This is true not just in architecture. Blue jeans, once work clothes, become emblems of sporty leisure; cooking apparatuses become fetish objects for the ritual, not the necessity, of cooking, pick up trucks become embodiments of suburban commuting, and, in architecture, the heroics of structures become the what is left of civic symbols in convention centers, sporting arenas. How appropriate that the newest structure for an engineering school, which was founded at the end of the 19th century to give access into the realms of industrial production to poor immigrants, is a place for attracting students and letting them play, and that it be a building that most perfecting represents in all its value engineered beauty the evolution of production into consumption.
It does so, moreover, in a complex that itself represents the last great attempt to make the culture of production into an organized, visible exposition of itself. Mies van der Rohe’s 24’ grids established a system in which a steel skeleton with infill panels of glass and brick expressed in an abstract composition but very real materials the melding of the two great
places of work, the factory and the office building, into a school that taught how that work worked. Its ultimate failure (by the time IIT started planning the Student Center, it had lost half of its students) was also the failure of our culture’s faith in the ability of that mode of production to make our world in a manner in which we wanted it. Mies van der Rohe might have wanted to live in an empty grid, but few others did.
The Student Center’s first great gesture then is to excise both the original grid and the last emblem of an industrial culture on the site, the overhead train, from the scene. Though holding onto the scale and some of the generous, square proportions of the original Mies van der Rohe buildings, the Student Center flattens the grid into thin planes, folds the front facade away from the orthogonal, and refuses symmetry. Above, a corrugated metal tube contains and hides the train, relieving the severe sound problems, although many other, less visually dramatic and cheaper solutions were also possible.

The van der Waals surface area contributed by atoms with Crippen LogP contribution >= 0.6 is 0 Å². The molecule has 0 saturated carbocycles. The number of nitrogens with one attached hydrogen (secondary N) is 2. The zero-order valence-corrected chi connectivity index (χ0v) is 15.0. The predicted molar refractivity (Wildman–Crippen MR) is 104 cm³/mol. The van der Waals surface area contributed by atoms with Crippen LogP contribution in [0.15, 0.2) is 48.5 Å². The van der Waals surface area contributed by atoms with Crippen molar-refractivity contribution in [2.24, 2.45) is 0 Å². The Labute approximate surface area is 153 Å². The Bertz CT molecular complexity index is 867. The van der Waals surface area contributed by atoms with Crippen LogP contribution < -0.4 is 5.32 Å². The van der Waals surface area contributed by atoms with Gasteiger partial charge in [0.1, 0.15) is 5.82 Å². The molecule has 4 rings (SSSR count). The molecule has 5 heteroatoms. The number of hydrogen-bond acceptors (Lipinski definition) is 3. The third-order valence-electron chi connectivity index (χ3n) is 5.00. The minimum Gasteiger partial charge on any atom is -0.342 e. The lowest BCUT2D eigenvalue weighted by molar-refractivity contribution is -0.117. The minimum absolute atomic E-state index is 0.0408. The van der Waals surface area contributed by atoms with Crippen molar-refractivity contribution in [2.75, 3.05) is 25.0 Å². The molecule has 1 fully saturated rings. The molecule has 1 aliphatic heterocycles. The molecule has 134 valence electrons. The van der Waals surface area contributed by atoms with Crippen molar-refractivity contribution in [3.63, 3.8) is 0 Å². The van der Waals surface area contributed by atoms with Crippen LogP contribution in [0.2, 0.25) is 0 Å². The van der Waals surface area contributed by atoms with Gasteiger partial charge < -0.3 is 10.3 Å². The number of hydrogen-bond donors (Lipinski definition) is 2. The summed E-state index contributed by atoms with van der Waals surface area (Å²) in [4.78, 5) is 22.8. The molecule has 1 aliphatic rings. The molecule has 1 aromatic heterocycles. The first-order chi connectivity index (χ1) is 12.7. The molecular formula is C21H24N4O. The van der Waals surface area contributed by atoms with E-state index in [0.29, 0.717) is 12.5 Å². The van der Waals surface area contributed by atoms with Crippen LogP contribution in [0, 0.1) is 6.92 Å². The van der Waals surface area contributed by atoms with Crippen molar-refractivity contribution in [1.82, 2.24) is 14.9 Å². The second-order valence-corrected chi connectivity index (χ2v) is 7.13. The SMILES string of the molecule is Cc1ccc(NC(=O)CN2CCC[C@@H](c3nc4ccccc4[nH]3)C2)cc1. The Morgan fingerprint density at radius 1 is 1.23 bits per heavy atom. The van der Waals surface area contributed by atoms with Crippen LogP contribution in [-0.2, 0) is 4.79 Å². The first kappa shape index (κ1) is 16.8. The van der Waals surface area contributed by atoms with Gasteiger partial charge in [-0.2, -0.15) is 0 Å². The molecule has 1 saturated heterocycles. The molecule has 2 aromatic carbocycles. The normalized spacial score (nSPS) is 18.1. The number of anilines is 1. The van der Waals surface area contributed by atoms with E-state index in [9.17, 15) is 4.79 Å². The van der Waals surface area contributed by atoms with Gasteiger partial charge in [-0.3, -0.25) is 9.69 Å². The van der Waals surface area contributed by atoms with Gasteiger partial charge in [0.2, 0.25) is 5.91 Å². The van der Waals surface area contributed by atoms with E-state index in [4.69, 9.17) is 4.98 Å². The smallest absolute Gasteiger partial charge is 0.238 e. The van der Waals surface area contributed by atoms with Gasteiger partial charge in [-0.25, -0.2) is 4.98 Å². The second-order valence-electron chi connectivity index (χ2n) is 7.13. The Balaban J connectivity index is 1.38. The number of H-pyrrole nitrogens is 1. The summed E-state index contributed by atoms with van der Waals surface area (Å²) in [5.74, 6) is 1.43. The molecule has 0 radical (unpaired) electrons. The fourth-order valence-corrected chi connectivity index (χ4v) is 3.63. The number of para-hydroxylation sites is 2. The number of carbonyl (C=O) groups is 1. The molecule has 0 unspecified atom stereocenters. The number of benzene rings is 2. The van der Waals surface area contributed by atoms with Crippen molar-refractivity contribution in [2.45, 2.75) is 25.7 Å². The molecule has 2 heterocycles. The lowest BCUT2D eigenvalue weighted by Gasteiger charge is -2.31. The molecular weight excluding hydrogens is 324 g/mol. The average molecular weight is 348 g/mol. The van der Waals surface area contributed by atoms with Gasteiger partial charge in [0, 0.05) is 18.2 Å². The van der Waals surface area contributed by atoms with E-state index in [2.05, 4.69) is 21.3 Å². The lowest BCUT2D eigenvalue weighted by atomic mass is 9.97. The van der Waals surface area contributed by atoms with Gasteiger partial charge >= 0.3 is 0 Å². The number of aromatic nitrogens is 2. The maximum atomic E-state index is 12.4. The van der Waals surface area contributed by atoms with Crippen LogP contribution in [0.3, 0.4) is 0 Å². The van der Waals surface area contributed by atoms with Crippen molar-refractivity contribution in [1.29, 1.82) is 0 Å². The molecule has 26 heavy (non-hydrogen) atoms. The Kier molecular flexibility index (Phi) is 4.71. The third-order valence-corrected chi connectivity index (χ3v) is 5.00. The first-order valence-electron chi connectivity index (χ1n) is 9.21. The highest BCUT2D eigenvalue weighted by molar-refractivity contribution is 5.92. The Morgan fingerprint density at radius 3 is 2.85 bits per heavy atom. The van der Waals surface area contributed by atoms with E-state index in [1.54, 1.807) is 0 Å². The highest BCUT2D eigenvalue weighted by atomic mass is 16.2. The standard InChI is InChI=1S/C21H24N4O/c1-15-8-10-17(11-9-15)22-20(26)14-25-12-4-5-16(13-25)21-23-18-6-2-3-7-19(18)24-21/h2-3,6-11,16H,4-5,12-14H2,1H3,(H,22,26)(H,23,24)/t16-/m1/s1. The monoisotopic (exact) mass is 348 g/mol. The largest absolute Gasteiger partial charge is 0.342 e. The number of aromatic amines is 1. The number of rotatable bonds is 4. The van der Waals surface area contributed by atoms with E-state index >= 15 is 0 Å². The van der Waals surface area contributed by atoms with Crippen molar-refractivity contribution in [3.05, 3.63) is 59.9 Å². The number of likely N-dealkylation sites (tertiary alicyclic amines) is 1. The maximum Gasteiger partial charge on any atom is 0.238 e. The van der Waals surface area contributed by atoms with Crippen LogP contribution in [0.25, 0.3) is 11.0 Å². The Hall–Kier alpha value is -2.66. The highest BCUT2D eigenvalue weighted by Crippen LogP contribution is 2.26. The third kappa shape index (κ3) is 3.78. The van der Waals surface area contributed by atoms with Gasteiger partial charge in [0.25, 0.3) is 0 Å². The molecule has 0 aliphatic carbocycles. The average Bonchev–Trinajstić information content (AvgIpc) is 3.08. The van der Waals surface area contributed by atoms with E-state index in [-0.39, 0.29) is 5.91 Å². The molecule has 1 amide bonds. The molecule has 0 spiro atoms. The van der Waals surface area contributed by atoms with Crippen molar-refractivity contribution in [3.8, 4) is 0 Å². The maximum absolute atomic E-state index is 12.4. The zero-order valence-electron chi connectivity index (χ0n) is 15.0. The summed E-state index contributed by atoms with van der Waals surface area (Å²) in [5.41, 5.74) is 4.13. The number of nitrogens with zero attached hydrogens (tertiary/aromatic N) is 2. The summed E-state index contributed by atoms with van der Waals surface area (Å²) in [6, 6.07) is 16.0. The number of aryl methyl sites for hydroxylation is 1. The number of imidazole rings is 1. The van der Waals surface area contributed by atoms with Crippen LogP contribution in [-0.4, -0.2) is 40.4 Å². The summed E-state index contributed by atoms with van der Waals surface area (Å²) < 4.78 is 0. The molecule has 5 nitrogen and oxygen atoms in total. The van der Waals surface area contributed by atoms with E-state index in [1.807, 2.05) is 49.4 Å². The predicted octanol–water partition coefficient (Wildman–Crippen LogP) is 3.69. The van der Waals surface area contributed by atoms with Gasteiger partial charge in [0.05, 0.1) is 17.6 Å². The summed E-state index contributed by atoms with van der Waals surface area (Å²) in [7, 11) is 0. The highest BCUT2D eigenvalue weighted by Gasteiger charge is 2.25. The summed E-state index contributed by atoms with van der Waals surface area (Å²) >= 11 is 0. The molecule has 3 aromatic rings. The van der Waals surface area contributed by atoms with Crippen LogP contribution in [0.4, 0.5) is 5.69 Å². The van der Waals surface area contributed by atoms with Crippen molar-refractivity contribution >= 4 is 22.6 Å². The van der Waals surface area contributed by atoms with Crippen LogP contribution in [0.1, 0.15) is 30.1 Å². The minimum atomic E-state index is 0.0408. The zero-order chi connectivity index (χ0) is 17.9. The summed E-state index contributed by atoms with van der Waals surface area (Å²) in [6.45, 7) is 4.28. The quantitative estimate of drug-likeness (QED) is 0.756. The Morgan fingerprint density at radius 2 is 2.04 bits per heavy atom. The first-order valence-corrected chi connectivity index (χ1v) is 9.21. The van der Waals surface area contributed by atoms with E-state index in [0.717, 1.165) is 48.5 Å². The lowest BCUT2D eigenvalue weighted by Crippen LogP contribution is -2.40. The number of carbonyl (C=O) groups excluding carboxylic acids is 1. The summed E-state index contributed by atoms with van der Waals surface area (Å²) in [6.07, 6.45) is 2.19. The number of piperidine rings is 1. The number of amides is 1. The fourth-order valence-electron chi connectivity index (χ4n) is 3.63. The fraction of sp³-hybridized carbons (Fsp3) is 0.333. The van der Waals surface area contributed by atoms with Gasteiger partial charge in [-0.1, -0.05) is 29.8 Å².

The tube crushes the flattened Miesian grid, and abstracts the articulated steel girders that supported its trestle into black-painted metal posts and concrete pillars. The act of building, whether of infrastructure or of the buildings themselves, disappear.

Then there are the materials themselves.
The building’s outside is largely clad in a very thin, off-the-shelf window system of aluminium and clear glass, though a considerable amount of that glass is orange (3). Acting as a sign of something different, something that is in fact an abstract plane rather than the result of construction, as the clear glass and brick panels in the original buildings are, that stretch of color creates an instant image distinguishing the Center from its context. The rest of the facade is covered in an even cheaper material, black roofing paper (4), that has been turned into a faint approximation of Cor-ten steel by painting it with a red drip pattern. If in the Mies van der Rohe buildings the planes are neutral, here they are the carriers of image, and it is one directly associated either with construction and aging (the roofing paper), or with the most minimal shed construction.
The tube itself refers to, but only in an imagistic (5) sense, to the corrugated metal skins of the standard Chicago elevated trains (the corrugations even show up for a moment inside, as a ceiling) (6), even though the transportation system’s newer trains are eschewing this cladding.
The most figurative image is that of Mies van der Rohe himself (7), built out of collection of icons Michael Rock designed for the occasion, that hovers, ghost-like, on the building’s facade. Not the maker, but his specter floats on the thin skin, along with that of several of the building’s donors (8). The architect and all those who made the building possible are no